Wednesday, March 7, 2007

Gabi's Story

This is the story of my daughter, Gabriella (Gabi), and her heart surgery.

Finding Out:

I received a call from my OBGYN one day with the results of my Triple Screen test. He explained that for my age (which was 27 at the time), my results were borderline for the possibility of Down syndrome. He also said that he recommended an amniocentesis. At this point, I wasn't upset. I was pretty stunned. My OB's office scheduled my amnio at a perinatologist's office for the next week. During the time I waited for this appointment, I was told by many coworkers and friends, that either theirs or a friend's triple screen came back elevated and their child was fine. Never once did I hear that anyone actually did have a problem after receiving those results. So, naturally in my mind, I thought my circumstance would be the same.

The day of the appointment my husband and I went together. I was nervous about the pain of having an amnio, but excited that we would get to see our baby on the ultrasound during the amnio. We were even hoping to find out the sex of the baby. We were hoping for a girl. First, the doctor sat us down, and explained the risks involved with having an amniocentesis. I remember him saying "There is a 1 in 200 chance of miscarrying after an amniocentesis." At the time, 1 in 200 didn't seem like a big risk. We proceeded to the room to have the amnio done. The doctor first viewed the baby to check the baby's placement. My abdomen was prepped and the doctor explained, "I am going to inject some medication to numb your abdomen so you won't feel the stick; however, I cannot numb your uterus so you will feel pain." I tried so hard not to look at the needle as he brought it over to perform the procedure. I focused on my husband's face, but from my peripheral vision, I couldn't help but to see this very large syringe approaching. The jab of the needle was quick, but filling this large syringe with amniotic fluid was a bit time consuming. It was eventually over, and the specimen was handed off to a nurse standing by. The doctor then proceeded to use the ultrasound to view our baby. "It's a girl," he said. My husband and I were both excited. The doctor started looking at our baby girl's heart. We continued to talk about our new little girl. Eventually, we realized that this ultrasound was taking a long time, and this doctor was STILL looking at her heart. We quietly began to watch with him. The longer the ultrasound took, the more concerned we became. Finally, after what seemed like an eternity, our doctor said, "My equipment is not that good, and it is difficult to see the baby's heart, so I would like for you to go to Miami Children's Hospital and get a fetal echo cardiogram done just to make sure." At the time, I fell for it. Looking back now, I know this doctor seen the abnormalities. I was at a specialist's office. Of course his equipment is appropriate for viewing this. On the way out of his office, the doctor says to me "When you go to Miami Children's, make sure you tell them we are trying to rule out Down syndrome."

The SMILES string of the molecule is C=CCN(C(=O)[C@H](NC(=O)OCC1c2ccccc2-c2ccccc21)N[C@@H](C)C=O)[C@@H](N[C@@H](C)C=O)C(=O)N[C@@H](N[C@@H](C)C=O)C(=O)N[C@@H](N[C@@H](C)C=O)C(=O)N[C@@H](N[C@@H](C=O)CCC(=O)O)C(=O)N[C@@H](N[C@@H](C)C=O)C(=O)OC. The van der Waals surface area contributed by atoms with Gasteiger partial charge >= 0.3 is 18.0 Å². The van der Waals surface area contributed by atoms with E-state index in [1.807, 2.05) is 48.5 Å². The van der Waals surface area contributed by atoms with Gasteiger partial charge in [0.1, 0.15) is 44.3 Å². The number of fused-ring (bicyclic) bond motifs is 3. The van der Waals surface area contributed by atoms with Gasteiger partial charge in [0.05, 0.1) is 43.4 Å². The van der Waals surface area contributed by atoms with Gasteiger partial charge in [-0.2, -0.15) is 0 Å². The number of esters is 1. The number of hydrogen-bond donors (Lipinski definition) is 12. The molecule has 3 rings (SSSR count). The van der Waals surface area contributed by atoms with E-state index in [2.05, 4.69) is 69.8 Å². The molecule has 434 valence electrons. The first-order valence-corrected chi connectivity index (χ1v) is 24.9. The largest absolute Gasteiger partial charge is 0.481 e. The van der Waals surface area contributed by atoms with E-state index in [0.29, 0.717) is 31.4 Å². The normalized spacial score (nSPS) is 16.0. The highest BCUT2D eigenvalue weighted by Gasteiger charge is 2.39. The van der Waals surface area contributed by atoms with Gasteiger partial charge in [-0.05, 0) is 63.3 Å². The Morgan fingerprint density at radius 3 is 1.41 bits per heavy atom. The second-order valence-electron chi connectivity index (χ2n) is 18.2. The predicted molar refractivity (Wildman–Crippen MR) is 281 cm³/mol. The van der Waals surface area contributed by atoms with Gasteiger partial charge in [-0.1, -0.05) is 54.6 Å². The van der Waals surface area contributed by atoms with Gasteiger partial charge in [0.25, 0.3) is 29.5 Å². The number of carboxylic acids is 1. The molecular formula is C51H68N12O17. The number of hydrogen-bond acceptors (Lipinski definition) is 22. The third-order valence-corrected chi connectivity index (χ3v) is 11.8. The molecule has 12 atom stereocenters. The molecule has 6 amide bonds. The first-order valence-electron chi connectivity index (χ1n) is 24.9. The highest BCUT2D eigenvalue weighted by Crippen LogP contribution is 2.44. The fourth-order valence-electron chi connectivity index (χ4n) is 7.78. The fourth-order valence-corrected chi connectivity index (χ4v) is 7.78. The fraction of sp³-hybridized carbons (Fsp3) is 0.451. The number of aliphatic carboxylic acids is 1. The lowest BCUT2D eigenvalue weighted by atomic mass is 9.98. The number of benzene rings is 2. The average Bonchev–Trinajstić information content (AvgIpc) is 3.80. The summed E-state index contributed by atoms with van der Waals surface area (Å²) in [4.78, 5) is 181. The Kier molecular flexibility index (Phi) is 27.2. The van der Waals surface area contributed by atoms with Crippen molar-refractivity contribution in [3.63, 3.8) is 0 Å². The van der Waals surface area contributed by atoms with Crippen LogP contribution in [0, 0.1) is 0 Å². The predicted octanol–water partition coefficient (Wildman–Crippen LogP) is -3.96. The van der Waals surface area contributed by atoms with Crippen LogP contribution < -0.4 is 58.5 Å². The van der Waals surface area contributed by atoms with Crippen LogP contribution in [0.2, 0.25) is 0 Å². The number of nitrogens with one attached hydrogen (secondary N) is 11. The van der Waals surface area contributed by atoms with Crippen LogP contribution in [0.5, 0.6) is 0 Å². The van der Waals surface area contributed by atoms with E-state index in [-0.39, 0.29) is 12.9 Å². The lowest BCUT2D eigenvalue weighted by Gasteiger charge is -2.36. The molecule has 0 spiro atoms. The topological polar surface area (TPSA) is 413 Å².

The fetal echo was done at a later time, and the cardiologist explained that it looked like my baby was going to have Tetralogy of Fallot (TOF) which he explained it was a heart defect that included a VSD-ventricular septal defect (which means a hole between the lower chambers of the heart causing mixing of oxygenated and unoxygenated blood), an overriding aorta, thickening of the pulmonary artery, and eventually because of the heart working so hard, it also causes thickening of the muscle of the right ventricle. He also thought that she would have an ASD-atrial septal defect (a hole between the upper chambers of the heart.) He also explained that surgery would have to be done sometime after the baby was born to correct the defect.